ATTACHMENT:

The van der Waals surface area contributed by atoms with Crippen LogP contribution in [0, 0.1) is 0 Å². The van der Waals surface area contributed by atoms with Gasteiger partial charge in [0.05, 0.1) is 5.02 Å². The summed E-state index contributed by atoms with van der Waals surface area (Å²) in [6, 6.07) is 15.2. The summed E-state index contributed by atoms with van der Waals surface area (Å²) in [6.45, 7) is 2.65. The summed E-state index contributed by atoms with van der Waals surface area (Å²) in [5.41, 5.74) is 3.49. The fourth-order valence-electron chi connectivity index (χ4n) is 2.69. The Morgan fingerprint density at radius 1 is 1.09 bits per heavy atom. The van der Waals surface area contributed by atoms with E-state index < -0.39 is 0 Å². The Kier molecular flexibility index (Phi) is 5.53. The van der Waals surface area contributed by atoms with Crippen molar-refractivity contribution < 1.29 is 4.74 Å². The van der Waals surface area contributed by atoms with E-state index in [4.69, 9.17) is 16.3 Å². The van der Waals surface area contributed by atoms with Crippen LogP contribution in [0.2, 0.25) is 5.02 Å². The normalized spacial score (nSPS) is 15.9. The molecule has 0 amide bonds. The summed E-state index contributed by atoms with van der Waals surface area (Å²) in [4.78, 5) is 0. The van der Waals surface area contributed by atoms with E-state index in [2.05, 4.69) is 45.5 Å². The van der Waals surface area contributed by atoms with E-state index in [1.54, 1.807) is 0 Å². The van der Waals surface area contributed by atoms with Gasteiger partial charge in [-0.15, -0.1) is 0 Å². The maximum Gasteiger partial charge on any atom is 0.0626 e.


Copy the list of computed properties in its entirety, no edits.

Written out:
The van der Waals surface area contributed by atoms with Crippen LogP contribution in [0, 0.1) is 0 Å². The van der Waals surface area contributed by atoms with Gasteiger partial charge in [0.05, 0.1) is 5.02 Å². The summed E-state index contributed by atoms with van der Waals surface area (Å²) in [6, 6.07) is 15.2. The summed E-state index contributed by atoms with van der Waals surface area (Å²) in [6.45, 7) is 2.65. The summed E-state index contributed by atoms with van der Waals surface area (Å²) in [5.41, 5.74) is 3.49. The fourth-order valence-electron chi connectivity index (χ4n) is 2.69. The Morgan fingerprint density at radius 1 is 1.09 bits per heavy atom. The van der Waals surface area contributed by atoms with E-state index < -0.39 is 0 Å². The Kier molecular flexibility index (Phi) is 5.53. The van der Waals surface area contributed by atoms with Crippen molar-refractivity contribution < 1.29 is 4.74 Å². The van der Waals surface area contributed by atoms with E-state index in [4.69, 9.17) is 16.3 Å². The van der Waals surface area contributed by atoms with Crippen LogP contribution in [0.2, 0.25) is 5.02 Å². The normalized spacial score (nSPS) is 15.9. The molecule has 0 amide bonds. The summed E-state index contributed by atoms with van der Waals surface area (Å²) in [4.78, 5) is 0. The van der Waals surface area contributed by atoms with E-state index in [2.05, 4.69) is 45.5 Å². The van der Waals surface area contributed by atoms with E-state index in [1.54, 1.807) is 0 Å². The van der Waals surface area contributed by atoms with Gasteiger partial charge in [-0.15, -0.1) is 0 Å². The maximum Gasteiger partial charge on any atom is 0.0626 e.